Will the Prime Minister clarify the reports to the effect that the Secretary of State for Northern Ireland is conveying to the Government of the Republic of Ireland the intention of another Department of Government before that Department comes to the House and has the consent of the House? Or is this just another attempt to make the House as useless as Members representing Northern Ireland?
The hon. Gentleman's question was a little Irish; in fact such that I did not get the full meaning of its content. There is no change in our policy towards Northern Ireland.
Is my right hon. Friend aware that her recent meeting with the bishops of the Church of England has caused widespread satisfaction? Is she aware that at a time of rising prosperity, this can best be accompanied by high moral standards? Is it not the duty of the Church, as well as of parents and teachers, to proclaim those standards?
I agree with my hon. Friend. Rising prosperity brings great benefits, but on its own it is not enough. It is how one uses that rising prosperity that counts. I certainly had a private meeting of the kind that my hon. Friend indicated. I think that he and I, and most people, believe that all societies need to have rules and standards by which to live, and that the Church has a great part to play in setting those rules and standards.
When will the Prime Minister end the confidence trick that is being played on pensioners and other recipients of state benefit in relation to the back pay which they were supposed to receive recently? Is she aware that in my constituency a 79-year-old blind pensioner, who has a son claiming constant attendance allowance, was due to receive £16 on both books, and in that very week her branch of the DHSS sent one pension book and reduced the entitlement to £8? Is it not time the Government got rid of the sinister streak that enables them to rob blind pensioners of £8 when the Prime Minister is doling out money to the Common Market and not investigating the fraud in the City of London?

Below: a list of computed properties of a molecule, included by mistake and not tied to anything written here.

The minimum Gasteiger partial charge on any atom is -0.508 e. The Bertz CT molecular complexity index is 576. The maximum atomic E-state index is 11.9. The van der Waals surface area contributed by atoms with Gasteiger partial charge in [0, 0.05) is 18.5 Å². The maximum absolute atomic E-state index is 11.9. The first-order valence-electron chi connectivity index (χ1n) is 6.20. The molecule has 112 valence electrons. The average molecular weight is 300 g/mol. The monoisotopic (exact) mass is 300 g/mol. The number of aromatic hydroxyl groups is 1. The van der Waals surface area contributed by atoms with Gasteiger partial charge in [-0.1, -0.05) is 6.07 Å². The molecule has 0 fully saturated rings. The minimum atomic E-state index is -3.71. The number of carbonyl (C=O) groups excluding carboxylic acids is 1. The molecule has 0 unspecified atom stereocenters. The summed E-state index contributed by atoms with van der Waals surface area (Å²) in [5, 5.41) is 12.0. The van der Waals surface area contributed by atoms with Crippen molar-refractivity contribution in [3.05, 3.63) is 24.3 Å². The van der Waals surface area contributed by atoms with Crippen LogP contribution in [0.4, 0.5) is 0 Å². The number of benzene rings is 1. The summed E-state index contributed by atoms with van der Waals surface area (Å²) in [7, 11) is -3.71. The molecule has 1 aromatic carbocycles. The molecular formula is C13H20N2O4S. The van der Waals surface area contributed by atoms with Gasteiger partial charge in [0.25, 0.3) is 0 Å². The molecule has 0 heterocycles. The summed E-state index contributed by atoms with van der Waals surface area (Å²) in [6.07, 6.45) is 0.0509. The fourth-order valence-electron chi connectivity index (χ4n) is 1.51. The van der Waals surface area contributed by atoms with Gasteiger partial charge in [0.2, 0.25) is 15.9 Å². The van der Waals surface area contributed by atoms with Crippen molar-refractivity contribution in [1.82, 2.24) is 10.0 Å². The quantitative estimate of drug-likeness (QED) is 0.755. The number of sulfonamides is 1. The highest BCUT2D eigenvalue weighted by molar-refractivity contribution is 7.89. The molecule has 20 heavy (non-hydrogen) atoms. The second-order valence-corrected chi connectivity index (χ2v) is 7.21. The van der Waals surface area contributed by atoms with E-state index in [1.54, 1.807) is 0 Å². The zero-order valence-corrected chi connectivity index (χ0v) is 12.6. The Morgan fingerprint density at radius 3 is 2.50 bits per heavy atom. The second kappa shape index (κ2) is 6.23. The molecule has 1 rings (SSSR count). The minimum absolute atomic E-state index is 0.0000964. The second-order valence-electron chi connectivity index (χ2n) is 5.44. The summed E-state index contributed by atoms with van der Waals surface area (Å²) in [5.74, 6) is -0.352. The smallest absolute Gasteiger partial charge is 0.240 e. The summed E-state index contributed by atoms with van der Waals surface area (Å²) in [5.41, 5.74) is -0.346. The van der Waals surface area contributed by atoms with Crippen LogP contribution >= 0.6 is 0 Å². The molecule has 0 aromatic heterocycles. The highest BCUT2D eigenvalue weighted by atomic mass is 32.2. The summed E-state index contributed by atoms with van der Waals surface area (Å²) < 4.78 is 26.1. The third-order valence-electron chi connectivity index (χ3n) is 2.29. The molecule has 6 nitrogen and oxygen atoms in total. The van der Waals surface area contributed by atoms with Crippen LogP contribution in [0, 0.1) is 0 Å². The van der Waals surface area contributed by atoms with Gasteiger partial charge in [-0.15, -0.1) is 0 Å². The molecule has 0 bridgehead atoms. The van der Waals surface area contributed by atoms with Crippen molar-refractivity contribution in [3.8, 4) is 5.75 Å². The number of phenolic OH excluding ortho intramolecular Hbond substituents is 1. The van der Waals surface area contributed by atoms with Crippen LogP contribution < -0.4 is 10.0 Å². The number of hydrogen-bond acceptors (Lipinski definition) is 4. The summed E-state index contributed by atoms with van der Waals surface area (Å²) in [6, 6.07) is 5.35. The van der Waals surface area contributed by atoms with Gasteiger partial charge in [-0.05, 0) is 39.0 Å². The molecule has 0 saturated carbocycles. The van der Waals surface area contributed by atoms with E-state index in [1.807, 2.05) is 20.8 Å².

As the hon. Gentleman is aware, the extra sum of approximately £8 is being paid. The Government were not legally compelled to pay it —[Interruption.]
If the hon. Gentleman has a particular case to raise he should let my right hon. Friend the Secretary of State know, or have the courtesy, if he is raising a case of one out of 10 million pensioners —[Interruption.] to let me know. If the hon. Gentleman is really the compassionate man that he is, I am sure he will see that that person does not lose.
In welcoming the positive news from Moscow, may I ask my right hon. Friend to organise a fresh mission for her right hon. and learned Friend the Foreign Secretary? As he has been able to persuade the Soviet Union of the logic and sense of our maintaining our independent nuclear deterrent, perhaps he could be sent on a mission to persuade the Front Benches of the Labour and Liberal parties—
I very much welcome Mr. Shevardnadze's confirmation of Soviet policy, that our independent nuclear deterrent is not contained within these arms control negotiations and is entirely outside them. That is why we are modernising it with Trident, and that is why we on the Government side believe that it is fundamental to our defence, and we shall see that our defences are fully safeguarded in the future.